Japan searches for soldiers still fighting World War II

Buried deep in jungle hideouts on far-flung Pacific islands, loyal soldiers of Emperor Hirohito may still be fighting World War II. Thirty-six years after Japan's unconditional surrender, yet another official search party has set out to try to bring home these last remnants of a lost cause.

If they exist, that is.

No one is really sure. But reports regularly flow into the Japanese government of sightings and other physical evidence that there are still a handful of loyal samurai out there somewhere waiting to be called home.

Most Japanese would prefer not to see any more wartime stragglers turning up, however. They are a bit of an embarrassment, a reminder of the sort of emperor-devotion and fanaticism that dominated an era the modern generation would rather not know about.

An example of such prewar training surfaced recently when an elderly Japanese emigrant couple returned from Brazil for a visit convinced that "invincible Japan" could not possibly have lost the war.

The focus of the latest search is the island of Vella Lavella, one of the Solomons group, some 250 miles northwest of Guadalcanal, and the site of fierce fighting in 1943.

In August of that year, an estimated 900 crewmen from three Japanese destroyers sunk by the US Navy staggered ashore on Vella Lavella.

They were joined by Army reinforcements in an abortive effort to halt the American invasiontide creeping inexorably in island-hopping landings toward the Japanese mainland.

After several days of fighting, 589 Japanese servicemen were withdrawn from a hopeless cause, leaving 150 unaccounted for even after the war ended.

There have been repeated reports of "Japanese-looking men" hiding in the jungle. The last such sighting was only a few months ago.

For the next few weeks, officials from the health and welfare ministry, assisted by volunteer ex-soldiers and students, will comb Vella Lavella in the hope of putting the rumors to rest.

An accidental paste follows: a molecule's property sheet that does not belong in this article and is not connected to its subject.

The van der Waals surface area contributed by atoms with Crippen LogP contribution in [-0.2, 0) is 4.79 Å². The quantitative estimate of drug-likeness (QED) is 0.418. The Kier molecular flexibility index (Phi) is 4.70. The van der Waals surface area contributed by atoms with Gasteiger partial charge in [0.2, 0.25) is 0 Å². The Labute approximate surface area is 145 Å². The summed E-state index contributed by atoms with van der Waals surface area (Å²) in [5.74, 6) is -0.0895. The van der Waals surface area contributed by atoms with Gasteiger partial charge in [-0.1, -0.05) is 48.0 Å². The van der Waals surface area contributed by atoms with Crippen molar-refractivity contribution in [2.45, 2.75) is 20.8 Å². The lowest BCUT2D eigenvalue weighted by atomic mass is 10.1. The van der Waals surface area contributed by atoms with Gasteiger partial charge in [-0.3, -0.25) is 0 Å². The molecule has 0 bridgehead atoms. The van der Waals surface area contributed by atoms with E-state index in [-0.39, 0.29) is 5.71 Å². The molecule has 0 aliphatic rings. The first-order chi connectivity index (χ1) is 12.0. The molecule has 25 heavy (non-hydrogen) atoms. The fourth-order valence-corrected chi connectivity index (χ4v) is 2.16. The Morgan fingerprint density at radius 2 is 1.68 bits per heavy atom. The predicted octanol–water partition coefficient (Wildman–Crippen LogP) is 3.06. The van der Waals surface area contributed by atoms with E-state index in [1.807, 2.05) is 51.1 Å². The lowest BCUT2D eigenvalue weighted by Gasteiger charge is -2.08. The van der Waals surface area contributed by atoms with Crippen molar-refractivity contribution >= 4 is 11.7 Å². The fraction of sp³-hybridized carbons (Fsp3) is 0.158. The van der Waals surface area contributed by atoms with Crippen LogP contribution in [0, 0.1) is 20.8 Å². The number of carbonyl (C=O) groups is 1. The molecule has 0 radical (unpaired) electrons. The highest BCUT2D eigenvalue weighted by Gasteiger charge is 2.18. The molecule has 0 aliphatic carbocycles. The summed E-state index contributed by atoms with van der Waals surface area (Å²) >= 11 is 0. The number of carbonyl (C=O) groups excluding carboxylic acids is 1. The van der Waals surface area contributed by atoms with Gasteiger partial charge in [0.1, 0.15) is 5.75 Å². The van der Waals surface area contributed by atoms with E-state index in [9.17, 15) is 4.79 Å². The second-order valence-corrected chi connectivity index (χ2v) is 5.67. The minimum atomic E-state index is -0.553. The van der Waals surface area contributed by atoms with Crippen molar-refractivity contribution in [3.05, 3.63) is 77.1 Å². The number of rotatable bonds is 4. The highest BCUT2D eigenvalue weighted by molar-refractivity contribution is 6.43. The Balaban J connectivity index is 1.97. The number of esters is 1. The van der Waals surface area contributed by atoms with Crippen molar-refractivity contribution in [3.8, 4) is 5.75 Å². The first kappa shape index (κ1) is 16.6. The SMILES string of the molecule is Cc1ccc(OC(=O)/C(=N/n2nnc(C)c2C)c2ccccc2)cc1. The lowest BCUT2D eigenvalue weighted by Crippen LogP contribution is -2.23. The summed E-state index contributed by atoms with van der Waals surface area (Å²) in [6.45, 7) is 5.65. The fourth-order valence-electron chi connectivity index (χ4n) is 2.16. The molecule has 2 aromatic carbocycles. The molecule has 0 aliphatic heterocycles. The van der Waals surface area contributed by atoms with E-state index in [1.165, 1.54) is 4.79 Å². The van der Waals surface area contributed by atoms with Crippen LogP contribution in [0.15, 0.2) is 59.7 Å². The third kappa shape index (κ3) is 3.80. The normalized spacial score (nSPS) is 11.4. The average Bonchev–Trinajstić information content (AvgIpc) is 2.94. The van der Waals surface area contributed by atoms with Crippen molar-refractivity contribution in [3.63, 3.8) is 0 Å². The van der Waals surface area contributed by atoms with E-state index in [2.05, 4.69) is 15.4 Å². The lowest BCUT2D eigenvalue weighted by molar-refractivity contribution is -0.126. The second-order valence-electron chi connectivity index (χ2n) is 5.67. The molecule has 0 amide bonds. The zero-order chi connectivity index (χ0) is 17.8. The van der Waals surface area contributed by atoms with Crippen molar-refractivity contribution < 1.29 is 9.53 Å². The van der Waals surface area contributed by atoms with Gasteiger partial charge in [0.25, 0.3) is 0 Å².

This is the eighth search mission to Vella Lavella. The first seven drew a blank.

But that does not necessarily mean there are no stragglers.

The men who formed the great imperial military machine that swept over much of Asia and the Pacific in the 1930s and early 1940s were a remarkably tough breed. They were trained to fight and survive under conditions others would regard as intolerable. And there was no thought of surrender.

Every young recruit had this drilled repeatedly into his mind: Surrender is dishonorable, a betrayal not only of your Emperor, but also your family honor. Fight on as long as you can, but death must be the only way the struggle comes to an end.

American Marines found this thinking emerging in the fanatical resistance they faced on even the most insignificant, perhaps strategically useless islands. It was also what motivated thousands of young kamikaze men to don glistening white silk scarves and white headbands, clamber into veritable wooden coffins with a bomb attached, and plunge them headlong into the nearest US warship.

But the war often swept by small pockets of men, who somehow got forgotten.

Some, having been denied the chance of a glorious death in battle, were too ashamed to return home and admit this disgrace to their family. So they stayed put.

Throughout the 1950s, such stragglers popped up with regularity in remote spots and were finally persuaded to come home. Many, however, succumbed to loneliness and died in their cave or thatched lean-to hideouts.

In 1971, the entire Japanese nation was shocked when farmers on Guam captured a Robinson Crusoe-like figure who confessed to being Imperial Army Sgt. Shoichi Yokoi. He returned home to be feted, and eventually to marry and set up a tailor's business.

Two years later, there was more embarrassment than rejoicing when Lt. Hiroo Onoda was persuaded to surrender on the Philippine island of Lubang. Unlike Yokoi, Onoda -- an intelligence agent -- knew the war was over, but refused to give in until ordered to do so by his commanding officer.

Both Yokoi and Onoda emerged from their 30-year jungle ordeal in remarkable health.

So it's not impossible that others might still be living like hermits somewhere.

Some experts, for example, think there are at least 12 still at large in Philippine outer islands, and that others have blended into local communities in remote parts of China and Southeast Asia.

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